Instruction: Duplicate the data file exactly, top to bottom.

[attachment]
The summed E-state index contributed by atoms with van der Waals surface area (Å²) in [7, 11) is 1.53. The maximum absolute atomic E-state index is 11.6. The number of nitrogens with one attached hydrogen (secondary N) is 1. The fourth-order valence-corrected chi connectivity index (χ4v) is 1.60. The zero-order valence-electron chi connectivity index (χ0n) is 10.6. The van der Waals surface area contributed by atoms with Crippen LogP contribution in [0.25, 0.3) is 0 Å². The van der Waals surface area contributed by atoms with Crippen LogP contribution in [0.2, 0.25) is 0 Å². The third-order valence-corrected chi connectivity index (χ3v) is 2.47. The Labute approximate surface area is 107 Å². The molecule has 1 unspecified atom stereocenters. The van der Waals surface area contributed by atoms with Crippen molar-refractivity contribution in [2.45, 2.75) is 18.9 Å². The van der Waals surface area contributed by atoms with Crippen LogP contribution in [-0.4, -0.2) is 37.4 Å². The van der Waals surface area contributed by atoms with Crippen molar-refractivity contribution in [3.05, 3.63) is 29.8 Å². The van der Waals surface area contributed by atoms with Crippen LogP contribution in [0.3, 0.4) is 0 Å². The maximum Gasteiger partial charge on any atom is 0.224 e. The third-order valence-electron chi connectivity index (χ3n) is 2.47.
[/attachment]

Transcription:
The summed E-state index contributed by atoms with van der Waals surface area (Å²) in [7, 11) is 1.53. The maximum absolute atomic E-state index is 11.6. The number of nitrogens with one attached hydrogen (secondary N) is 1. The fourth-order valence-corrected chi connectivity index (χ4v) is 1.60. The zero-order valence-electron chi connectivity index (χ0n) is 10.6. The van der Waals surface area contributed by atoms with Crippen LogP contribution in [0.25, 0.3) is 0 Å². The van der Waals surface area contributed by atoms with Crippen LogP contribution in [0.2, 0.25) is 0 Å². The third-order valence-corrected chi connectivity index (χ3v) is 2.47. The Labute approximate surface area is 107 Å². The molecule has 1 unspecified atom stereocenters. The van der Waals surface area contributed by atoms with Crippen molar-refractivity contribution in [2.45, 2.75) is 18.9 Å². The van der Waals surface area contributed by atoms with Crippen LogP contribution in [-0.4, -0.2) is 37.4 Å². The van der Waals surface area contributed by atoms with Crippen molar-refractivity contribution in [3.05, 3.63) is 29.8 Å². The van der Waals surface area contributed by atoms with Crippen LogP contribution in [0.3, 0.4) is 0 Å². The maximum Gasteiger partial charge on any atom is 0.224 e. The third-order valence-electron chi connectivity index (χ3n) is 2.47.